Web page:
There is art and then THERE IS ART.

Notorious for proclaiming every damn thing in my life can be art, I am going to continue to cast my art-golf-umbrella on everyone who reads this: art is everywhere, everything is aesthetic in some manner, and sometimes everything sucks (or is so good) that aesthetics are all I can talk about without wanting to performance art myself into a plane and never come back.

Now 2 days ago I stopped writing my thesis and left the honors program ( and I’ve never felt better. However, it’s been interesting to see how people react to my news. From “TAYLOR?!? REALLY??!?!” to “I support and think that this decision will make you happy.” I appreciate both sentiments–it’s fun seeing what people do when I throw their world axis off just a smidge, and when I can surprise them. (boom.)

In the wake of all of this, I’ve received so much support and love. I’ve never felt more comfortable with a decision or more proud of myself, and it’s all because my community stepped up and validated, affirmed, and actively supported me. A community that I thought I had a solid grasp of who was in it, but, then again, I myself was surprised.

Come a month ago, while still writing my thesis, the most support I got was from my books, my tears, and “dreams . . . drugs . . . waking nightmares, alcohol and cock and endless balls” (a little Ginsberg goes a long way, no?). I’m not trying to call anyone out but the support I got while in the thesis process was no where near the level of support I have now. This got me thinking.

Support is an art form.

About a year or so ago I got in the habit of saying “I approve” at everything I wanted to affirm. Quickly, I realized that very few people need a white cisgender man to give approval–it’s weird, it’s unaffirming, and it’s just a little much, in my opinion. So I reflected on what I meant by “I approve,” and I came to the conclusion that I meant, “I support.” I support verbally, physically, emotionally, mentally; if I say, “I support _____,” you have my permission to use me and my resources to the fullest extent because I care, I support, and I want to validate and affirm you and your endeavors.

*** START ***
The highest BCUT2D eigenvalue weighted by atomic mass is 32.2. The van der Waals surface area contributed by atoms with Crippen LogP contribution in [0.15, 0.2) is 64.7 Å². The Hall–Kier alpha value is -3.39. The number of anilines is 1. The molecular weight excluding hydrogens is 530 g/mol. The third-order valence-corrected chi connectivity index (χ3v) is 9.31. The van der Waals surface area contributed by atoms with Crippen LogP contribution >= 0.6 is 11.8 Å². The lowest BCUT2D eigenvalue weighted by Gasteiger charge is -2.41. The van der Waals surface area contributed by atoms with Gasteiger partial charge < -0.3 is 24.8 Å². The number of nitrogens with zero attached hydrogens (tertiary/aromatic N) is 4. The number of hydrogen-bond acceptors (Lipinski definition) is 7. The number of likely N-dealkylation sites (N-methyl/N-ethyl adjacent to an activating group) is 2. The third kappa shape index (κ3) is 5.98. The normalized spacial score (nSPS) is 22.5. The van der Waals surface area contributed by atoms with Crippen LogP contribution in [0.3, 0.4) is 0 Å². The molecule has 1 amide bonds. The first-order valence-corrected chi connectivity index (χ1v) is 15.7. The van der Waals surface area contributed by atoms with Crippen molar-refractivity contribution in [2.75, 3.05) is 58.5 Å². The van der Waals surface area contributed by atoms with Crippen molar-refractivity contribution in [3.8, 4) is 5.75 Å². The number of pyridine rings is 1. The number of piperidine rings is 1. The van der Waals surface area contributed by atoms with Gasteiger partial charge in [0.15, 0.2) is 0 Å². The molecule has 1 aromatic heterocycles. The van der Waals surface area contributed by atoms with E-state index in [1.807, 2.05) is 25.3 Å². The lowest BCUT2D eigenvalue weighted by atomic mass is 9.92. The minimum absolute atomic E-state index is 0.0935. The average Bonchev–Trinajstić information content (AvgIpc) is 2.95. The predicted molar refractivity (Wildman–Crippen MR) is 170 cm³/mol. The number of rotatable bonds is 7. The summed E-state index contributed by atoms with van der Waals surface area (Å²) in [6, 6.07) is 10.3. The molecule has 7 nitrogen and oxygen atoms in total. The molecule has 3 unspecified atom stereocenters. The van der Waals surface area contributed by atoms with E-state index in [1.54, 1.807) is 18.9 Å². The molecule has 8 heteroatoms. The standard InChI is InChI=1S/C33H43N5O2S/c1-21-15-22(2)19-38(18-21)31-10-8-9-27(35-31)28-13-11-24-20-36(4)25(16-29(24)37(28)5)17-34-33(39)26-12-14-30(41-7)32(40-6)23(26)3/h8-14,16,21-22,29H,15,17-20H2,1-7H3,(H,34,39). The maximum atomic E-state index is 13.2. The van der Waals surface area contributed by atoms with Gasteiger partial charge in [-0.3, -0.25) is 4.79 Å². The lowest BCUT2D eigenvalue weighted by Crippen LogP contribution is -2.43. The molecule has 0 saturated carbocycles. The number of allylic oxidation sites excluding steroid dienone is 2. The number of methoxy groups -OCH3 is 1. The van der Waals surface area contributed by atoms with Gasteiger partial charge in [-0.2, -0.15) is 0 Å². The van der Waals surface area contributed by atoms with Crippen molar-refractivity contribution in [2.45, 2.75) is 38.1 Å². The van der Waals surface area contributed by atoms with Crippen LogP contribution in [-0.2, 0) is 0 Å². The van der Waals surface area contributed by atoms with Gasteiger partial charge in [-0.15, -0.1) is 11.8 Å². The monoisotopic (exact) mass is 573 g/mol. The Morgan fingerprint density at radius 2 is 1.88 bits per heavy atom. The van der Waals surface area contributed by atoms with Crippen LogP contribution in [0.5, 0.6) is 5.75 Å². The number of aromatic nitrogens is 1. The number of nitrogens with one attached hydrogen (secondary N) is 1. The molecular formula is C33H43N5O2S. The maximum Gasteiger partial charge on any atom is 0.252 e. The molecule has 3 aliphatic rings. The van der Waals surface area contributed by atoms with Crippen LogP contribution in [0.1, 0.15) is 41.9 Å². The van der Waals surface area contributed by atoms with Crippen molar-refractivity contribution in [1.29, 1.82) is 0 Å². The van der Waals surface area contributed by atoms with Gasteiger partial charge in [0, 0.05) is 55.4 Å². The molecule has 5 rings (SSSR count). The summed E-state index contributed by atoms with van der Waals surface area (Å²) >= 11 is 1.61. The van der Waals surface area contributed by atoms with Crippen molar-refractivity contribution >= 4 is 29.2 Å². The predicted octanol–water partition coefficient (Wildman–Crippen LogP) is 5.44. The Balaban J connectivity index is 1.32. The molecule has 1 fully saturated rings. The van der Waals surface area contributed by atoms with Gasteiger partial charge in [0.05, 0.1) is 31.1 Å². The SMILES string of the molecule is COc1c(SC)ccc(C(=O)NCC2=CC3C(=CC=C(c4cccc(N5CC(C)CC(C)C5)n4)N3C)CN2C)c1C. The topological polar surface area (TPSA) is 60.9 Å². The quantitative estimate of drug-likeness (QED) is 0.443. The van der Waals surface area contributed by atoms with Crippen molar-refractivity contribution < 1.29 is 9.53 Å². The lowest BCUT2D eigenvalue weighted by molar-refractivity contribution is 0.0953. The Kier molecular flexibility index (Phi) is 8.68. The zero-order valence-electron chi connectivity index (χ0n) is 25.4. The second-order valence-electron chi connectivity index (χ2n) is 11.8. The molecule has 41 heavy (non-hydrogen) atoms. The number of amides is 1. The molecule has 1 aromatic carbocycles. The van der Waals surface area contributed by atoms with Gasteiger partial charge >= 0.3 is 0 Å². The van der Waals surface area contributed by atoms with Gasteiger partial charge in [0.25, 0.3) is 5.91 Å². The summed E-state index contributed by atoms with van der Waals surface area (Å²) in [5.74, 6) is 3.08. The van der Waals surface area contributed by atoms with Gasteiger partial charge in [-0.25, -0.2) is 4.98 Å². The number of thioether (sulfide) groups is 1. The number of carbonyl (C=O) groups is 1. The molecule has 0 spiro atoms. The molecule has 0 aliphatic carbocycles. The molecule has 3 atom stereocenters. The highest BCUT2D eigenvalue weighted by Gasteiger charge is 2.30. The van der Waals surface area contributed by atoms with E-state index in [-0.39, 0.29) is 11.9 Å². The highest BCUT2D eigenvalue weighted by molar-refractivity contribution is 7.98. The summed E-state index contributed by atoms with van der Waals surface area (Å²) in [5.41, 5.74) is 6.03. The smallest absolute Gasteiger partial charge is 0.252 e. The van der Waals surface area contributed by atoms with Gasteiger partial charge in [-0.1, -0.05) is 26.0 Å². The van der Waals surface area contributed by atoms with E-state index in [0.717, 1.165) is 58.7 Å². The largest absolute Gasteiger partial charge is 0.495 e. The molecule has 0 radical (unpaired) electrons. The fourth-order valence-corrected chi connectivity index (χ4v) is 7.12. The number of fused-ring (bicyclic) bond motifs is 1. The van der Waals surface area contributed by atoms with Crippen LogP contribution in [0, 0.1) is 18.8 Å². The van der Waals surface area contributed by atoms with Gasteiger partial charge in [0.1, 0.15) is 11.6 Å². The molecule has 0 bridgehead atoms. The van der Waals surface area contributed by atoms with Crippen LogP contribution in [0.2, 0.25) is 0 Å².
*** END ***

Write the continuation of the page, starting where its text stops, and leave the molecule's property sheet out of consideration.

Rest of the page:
What I’m not so eloquently getting at is: support needs to be known.

Support isn’t some canvas on which I am painted. I need support to be painted on me. Covered in it, filled with it, not born from it. Support can’t be implied or unspoken because all it looks like is somebody somewhere following you or looking at you or sending some good vibes, which, don’t get me wrong, is wonderful, but isn’t really how I use or mean “support.”

Support is an action, a verb–to support. It necessitates motion from bodies and minds and hearts. It is not a watercolor. It is spoken word, it is slam poetry, it moves oceans and causes storms. I need support that will rock me to my foundation.

What stopping the thesis process has taught me is how to really support someone. I’ve learned this from those who’ve pretended and from those who’ve succeeded in supporting me. And today, perhaps, I can call myself an artist supported by fellow artists (friends, family, peers, acquaintances, coworkers, facebook strangers, grindr peeps, and people eluding my words)–with a general mission to support and affirm and validate.

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